The best way to help Brantley would be to get the ground game going with Mike Gillislee, Emmanuel Moody, Jeff Demps and Chris Rainey.  Penn State has had some problems with the run this season, and the Gators should watch the game film of the Penn State game against Illinois and copy Illinois' game plan.  Maybe Ron Zook can finally win a bowl game for Florida after all these years.

Keys to Victory for Penn State: Florida is faster and more athletic than Penn State.  The best way for Penn State to counter this will be to attack, attack and attack some more on defense.  Blitz John Brantley like there is no tomorrow and force him to make decisions he's not ready to make. Also, as I mentioned earlier, the Nittany Lions need to tighten things up against the run.

When Penn State has the ball it should look to exploit the Gators a bit in the secondary.  Yes, Evan Royster should still get plenty of carries to soften up the Florida defense, but the Gators don't have Janoris Jenkins in this game and he's not an easy player to replace.  Now, the problem here is that as good as Matt McGloin has been, he's not very effective on deep routes.  Which means that Penn State should look to attack Florida on shorter routes like slants and hitches.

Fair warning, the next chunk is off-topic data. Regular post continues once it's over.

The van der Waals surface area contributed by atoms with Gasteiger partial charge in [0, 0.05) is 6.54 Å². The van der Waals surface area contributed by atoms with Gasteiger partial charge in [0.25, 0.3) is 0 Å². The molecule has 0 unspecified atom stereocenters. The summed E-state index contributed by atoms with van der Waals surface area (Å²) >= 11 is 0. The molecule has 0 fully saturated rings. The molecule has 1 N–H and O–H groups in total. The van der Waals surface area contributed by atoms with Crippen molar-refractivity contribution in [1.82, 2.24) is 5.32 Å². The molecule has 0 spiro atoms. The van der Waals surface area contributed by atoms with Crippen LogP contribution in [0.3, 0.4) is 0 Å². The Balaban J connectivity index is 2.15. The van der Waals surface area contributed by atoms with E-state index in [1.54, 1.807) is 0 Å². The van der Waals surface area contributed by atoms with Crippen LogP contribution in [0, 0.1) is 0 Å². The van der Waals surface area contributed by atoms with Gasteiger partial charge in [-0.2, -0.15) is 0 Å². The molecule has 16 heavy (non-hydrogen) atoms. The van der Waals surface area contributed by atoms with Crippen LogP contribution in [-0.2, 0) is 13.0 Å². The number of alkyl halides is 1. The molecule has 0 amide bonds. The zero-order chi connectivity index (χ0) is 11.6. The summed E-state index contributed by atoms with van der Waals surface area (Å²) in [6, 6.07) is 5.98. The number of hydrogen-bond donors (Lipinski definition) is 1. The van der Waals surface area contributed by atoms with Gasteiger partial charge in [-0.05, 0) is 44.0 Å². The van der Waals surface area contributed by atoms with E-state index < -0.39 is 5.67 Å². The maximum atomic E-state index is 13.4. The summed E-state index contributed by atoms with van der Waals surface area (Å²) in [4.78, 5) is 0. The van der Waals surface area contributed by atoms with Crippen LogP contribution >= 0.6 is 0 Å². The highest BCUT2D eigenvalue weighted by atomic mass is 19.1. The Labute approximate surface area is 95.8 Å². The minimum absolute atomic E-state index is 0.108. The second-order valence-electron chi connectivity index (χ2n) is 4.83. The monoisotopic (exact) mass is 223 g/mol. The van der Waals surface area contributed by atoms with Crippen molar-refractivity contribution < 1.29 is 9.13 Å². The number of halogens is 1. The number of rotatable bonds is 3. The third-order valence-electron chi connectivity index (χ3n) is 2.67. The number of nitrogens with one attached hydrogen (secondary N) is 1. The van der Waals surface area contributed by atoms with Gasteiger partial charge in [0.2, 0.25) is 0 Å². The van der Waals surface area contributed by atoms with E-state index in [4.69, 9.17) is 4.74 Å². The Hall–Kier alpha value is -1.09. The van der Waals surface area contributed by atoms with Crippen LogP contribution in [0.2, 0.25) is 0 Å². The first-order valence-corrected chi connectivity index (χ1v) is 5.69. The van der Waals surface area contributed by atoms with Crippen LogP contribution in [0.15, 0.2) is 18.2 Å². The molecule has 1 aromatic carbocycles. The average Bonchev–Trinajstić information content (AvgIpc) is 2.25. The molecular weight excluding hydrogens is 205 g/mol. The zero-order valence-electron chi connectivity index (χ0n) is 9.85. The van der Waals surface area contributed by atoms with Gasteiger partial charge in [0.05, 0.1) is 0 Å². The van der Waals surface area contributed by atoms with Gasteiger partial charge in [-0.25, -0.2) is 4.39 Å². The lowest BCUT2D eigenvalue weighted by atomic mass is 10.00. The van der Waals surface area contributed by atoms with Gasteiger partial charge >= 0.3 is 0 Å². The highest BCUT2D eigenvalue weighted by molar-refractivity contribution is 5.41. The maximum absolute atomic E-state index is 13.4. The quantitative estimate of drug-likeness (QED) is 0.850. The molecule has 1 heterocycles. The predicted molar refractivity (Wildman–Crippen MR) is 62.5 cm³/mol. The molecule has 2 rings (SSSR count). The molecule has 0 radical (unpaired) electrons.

Finally, it will be important for Royster and the offensive line to have move the ball against the Florida run defense.  Royster had a couple of lackluster games against tough run defenses like Alabama and Ohio State this season, and for Penn State to have a legit chance in this game, he's going to have to produce.

The Outback Bowl is like: one of those Rolling Stones farewell concerts.  You know that even though they claim it's the last time you'll ever see them performing, they're going to come back eventually.  Yes, Urban Meyer may be leaving Florida to spend time with the family and tend to his health, but do you really believe a man that immersed in football is never coming back?  I don't.
Posted on: December 29, 2010 10:08 pm
 

Bowl Grades: Texas Bowl

Posted by Tom Fornelli

Ron Zook got the first bowl victory of his career as Illinois handed Baylor a 38-14 loss in Houston.

Illinois